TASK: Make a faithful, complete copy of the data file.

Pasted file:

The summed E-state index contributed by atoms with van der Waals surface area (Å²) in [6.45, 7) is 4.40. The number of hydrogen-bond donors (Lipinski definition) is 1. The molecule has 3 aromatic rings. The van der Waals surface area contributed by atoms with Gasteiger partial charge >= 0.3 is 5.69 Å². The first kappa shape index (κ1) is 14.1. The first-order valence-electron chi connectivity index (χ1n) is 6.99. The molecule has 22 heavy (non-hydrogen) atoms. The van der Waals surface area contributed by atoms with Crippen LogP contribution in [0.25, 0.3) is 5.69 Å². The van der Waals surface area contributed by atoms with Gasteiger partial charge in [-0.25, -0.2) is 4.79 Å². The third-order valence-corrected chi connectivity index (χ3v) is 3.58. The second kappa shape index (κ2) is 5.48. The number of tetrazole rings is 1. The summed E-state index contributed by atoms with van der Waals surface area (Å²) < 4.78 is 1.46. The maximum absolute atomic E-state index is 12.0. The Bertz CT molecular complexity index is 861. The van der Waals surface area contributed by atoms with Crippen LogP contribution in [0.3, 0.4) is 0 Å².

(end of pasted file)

The summed E-state index contributed by atoms with van der Waals surface area (Å²) in [6.45, 7) is 4.40. The number of hydrogen-bond donors (Lipinski definition) is 1. The molecule has 3 aromatic rings. The van der Waals surface area contributed by atoms with Gasteiger partial charge >= 0.3 is 5.69 Å². The first kappa shape index (κ1) is 14.1. The first-order valence-electron chi connectivity index (χ1n) is 6.99. The molecule has 22 heavy (non-hydrogen) atoms. The van der Waals surface area contributed by atoms with Crippen LogP contribution in [0.25, 0.3) is 5.69 Å². The van der Waals surface area contributed by atoms with Gasteiger partial charge in [-0.25, -0.2) is 4.79 Å². The third-order valence-corrected chi connectivity index (χ3v) is 3.58. The second kappa shape index (κ2) is 5.48. The number of tetrazole rings is 1. The summed E-state index contributed by atoms with van der Waals surface area (Å²) < 4.78 is 1.46. The maximum absolute atomic E-state index is 12.0. The Bertz CT molecular complexity index is 861. The van der Waals surface area contributed by atoms with Crippen LogP contribution in [0.3, 0.4) is 0 Å².